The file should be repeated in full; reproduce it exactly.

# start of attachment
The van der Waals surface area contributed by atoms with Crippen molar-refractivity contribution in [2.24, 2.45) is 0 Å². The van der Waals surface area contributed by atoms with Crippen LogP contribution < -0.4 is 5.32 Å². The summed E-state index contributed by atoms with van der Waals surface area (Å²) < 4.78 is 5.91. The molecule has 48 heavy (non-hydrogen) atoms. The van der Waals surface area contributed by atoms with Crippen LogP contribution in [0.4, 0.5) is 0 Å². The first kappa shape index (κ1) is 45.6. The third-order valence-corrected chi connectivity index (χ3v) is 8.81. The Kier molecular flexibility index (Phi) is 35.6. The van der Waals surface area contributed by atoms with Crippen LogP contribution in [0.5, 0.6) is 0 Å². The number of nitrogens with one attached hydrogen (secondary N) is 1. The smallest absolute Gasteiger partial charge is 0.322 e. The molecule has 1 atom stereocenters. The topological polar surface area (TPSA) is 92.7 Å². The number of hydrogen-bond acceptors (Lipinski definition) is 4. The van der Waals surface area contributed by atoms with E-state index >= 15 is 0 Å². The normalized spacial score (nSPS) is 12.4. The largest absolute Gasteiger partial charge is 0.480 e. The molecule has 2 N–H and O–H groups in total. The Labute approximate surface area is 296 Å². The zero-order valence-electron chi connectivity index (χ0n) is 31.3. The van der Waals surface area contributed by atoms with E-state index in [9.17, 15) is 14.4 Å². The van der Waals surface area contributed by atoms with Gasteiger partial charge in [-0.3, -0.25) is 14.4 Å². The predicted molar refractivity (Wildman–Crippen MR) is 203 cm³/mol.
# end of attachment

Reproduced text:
The van der Waals surface area contributed by atoms with Crippen molar-refractivity contribution in [2.24, 2.45) is 0 Å². The van der Waals surface area contributed by atoms with Crippen LogP contribution < -0.4 is 5.32 Å². The summed E-state index contributed by atoms with van der Waals surface area (Å²) < 4.78 is 5.91. The molecule has 48 heavy (non-hydrogen) atoms. The van der Waals surface area contributed by atoms with Crippen LogP contribution in [0.4, 0.5) is 0 Å². The first kappa shape index (κ1) is 45.6. The third-order valence-corrected chi connectivity index (χ3v) is 8.81. The Kier molecular flexibility index (Phi) is 35.6. The van der Waals surface area contributed by atoms with Crippen LogP contribution in [0.5, 0.6) is 0 Å². The number of nitrogens with one attached hydrogen (secondary N) is 1. The smallest absolute Gasteiger partial charge is 0.322 e. The molecule has 1 atom stereocenters. The topological polar surface area (TPSA) is 92.7 Å². The number of hydrogen-bond acceptors (Lipinski definition) is 4. The van der Waals surface area contributed by atoms with E-state index >= 15 is 0 Å². The normalized spacial score (nSPS) is 12.4. The largest absolute Gasteiger partial charge is 0.480 e. The molecule has 2 N–H and O–H groups in total. The Labute approximate surface area is 296 Å². The zero-order valence-electron chi connectivity index (χ0n) is 31.3. The van der Waals surface area contributed by atoms with E-state index in [9.17, 15) is 14.4 Å². The van der Waals surface area contributed by atoms with Gasteiger partial charge in [-0.3, -0.25) is 14.4 Å². The predicted molar refractivity (Wildman–Crippen MR) is 203 cm³/mol.